The IRFU are interested in creating pathways for players that could start for other provinces and we’ve seen the benefits that a change in scenery can have for Andrew Conway, John Cooney, Conor Oliver and Nick Timoney over recent seasons, but that’s under the assumption that those players were happy to leave their clubs and that their former clubs were happy to part ways with the players.
But then, by the same token, just as Leinster are presumably reluctant to part ways with Byrne or Carbery, Connacht would hardly have been thrilled to lose John Cooney to Ulster, while Ulster were similarly furious that they had to part ways with Ruan Pienaar at age 33 while Leinster were allowed to retain the services of Isa Nacewa at the same age.
The IRFU’s intervention with Pienaar created a scenario where Cooney undoubtedly benefited and maybe the union want to see something similar happen with Carbery or Byrne.
In an ideal world Leinster keep their players while Ulster do a better job of producing their own, but it’s not an ideal world. It’s far from it.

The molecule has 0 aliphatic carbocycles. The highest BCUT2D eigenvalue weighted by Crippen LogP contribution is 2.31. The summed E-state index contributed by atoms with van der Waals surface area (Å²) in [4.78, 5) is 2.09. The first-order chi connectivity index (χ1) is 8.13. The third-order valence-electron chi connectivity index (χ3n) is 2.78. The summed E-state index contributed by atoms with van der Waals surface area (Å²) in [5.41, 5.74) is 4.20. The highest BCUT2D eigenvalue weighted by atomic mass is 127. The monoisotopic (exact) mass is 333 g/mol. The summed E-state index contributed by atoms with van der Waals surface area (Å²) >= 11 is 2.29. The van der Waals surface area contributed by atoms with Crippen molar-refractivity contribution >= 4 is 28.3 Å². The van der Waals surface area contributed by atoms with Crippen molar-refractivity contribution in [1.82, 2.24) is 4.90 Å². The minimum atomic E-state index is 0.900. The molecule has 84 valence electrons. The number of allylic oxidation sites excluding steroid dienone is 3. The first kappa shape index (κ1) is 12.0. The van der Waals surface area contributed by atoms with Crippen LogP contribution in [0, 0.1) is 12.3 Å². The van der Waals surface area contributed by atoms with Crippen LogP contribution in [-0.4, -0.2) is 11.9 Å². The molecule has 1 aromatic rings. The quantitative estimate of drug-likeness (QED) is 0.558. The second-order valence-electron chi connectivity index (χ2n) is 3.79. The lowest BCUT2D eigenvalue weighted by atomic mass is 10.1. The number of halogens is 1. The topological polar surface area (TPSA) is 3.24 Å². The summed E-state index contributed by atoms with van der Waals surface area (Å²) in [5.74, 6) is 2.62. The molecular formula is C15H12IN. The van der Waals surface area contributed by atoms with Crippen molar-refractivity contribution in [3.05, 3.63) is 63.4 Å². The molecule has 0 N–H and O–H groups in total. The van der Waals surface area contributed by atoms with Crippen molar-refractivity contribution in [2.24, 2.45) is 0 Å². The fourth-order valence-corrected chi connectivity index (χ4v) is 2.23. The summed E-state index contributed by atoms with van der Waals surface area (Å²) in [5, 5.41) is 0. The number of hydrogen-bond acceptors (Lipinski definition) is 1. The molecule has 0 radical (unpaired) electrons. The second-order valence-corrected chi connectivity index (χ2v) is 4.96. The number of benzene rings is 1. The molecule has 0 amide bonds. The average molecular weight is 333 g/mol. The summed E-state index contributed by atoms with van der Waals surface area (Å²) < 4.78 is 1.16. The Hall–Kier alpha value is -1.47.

Ulster have struggled to produce a decent scrum-half or fly-half since Paddy Jackson while the IRFU have meddled with the affairs of the provinces before to their own benefit.
With Joe Schmidt’s contract with the union expiring at the end of the 2019 Rugby World Cup, if he’s pushing this, which is entirely speculative at this point, will the IRFU or Nucifora really turn around to him after winning a Grand Slam and tell him no?
Similarly, if Nucifora is driving this will Schmidt really look at him and say ‘I’m fine with Carbery playing less minutes in a Rugby World Cup year?’
Leinster have become such a conveyor belt of talent this decade that they can simply not hang on to all of their players with Timoney, Conway and the Scarlets Tadhg Beirne three prime examples of players that had to go elsewhere to play and improve.
But Carbery and Byrne are two good players that are wanted by the club but seemingly have to go elsewhere to the benefit of their country.
Utility players in a utilitarian landscape.